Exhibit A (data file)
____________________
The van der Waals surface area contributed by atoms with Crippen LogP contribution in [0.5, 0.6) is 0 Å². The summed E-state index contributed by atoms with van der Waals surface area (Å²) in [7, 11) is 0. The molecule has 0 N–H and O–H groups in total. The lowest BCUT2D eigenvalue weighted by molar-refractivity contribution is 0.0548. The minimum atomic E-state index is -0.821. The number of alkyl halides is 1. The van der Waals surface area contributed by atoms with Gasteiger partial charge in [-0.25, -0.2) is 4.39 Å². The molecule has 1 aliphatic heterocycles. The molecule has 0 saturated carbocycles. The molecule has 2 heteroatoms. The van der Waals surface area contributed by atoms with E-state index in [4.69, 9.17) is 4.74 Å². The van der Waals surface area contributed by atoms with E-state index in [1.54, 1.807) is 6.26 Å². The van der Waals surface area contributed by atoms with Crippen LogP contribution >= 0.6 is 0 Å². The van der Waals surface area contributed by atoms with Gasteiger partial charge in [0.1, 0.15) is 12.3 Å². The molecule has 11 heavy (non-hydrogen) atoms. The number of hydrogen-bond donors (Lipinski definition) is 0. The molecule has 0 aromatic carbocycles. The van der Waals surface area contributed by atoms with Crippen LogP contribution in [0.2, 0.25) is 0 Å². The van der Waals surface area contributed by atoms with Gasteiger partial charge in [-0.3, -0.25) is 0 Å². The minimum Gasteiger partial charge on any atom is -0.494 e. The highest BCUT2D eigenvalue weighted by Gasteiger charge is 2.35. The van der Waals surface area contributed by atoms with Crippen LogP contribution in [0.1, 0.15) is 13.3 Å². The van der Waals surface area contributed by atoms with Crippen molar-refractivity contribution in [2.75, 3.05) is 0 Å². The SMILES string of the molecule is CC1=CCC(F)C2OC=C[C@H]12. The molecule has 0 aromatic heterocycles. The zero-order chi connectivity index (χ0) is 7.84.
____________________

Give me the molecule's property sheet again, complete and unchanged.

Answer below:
The van der Waals surface area contributed by atoms with Crippen LogP contribution in [0.5, 0.6) is 0 Å². The summed E-state index contributed by atoms with van der Waals surface area (Å²) in [7, 11) is 0. The molecule has 0 N–H and O–H groups in total. The lowest BCUT2D eigenvalue weighted by molar-refractivity contribution is 0.0548. The minimum atomic E-state index is -0.821. The number of alkyl halides is 1. The van der Waals surface area contributed by atoms with Gasteiger partial charge in [-0.25, -0.2) is 4.39 Å². The molecule has 1 aliphatic heterocycles. The molecule has 0 saturated carbocycles. The molecule has 2 heteroatoms. The van der Waals surface area contributed by atoms with E-state index in [4.69, 9.17) is 4.74 Å². The van der Waals surface area contributed by atoms with E-state index in [1.54, 1.807) is 6.26 Å². The van der Waals surface area contributed by atoms with Crippen LogP contribution >= 0.6 is 0 Å². The van der Waals surface area contributed by atoms with Gasteiger partial charge in [0.1, 0.15) is 12.3 Å². The molecule has 11 heavy (non-hydrogen) atoms. The number of hydrogen-bond donors (Lipinski definition) is 0. The molecule has 0 aromatic carbocycles. The van der Waals surface area contributed by atoms with Crippen LogP contribution in [0.2, 0.25) is 0 Å². The van der Waals surface area contributed by atoms with Gasteiger partial charge in [-0.3, -0.25) is 0 Å². The minimum Gasteiger partial charge on any atom is -0.494 e. The highest BCUT2D eigenvalue weighted by Gasteiger charge is 2.35. The van der Waals surface area contributed by atoms with Crippen LogP contribution in [0.1, 0.15) is 13.3 Å². The van der Waals surface area contributed by atoms with Crippen molar-refractivity contribution in [2.75, 3.05) is 0 Å². The SMILES string of the molecule is CC1=CCC(F)C2OC=C[C@H]12. The molecule has 0 aromatic heterocycles. The zero-order chi connectivity index (χ0) is 7.84.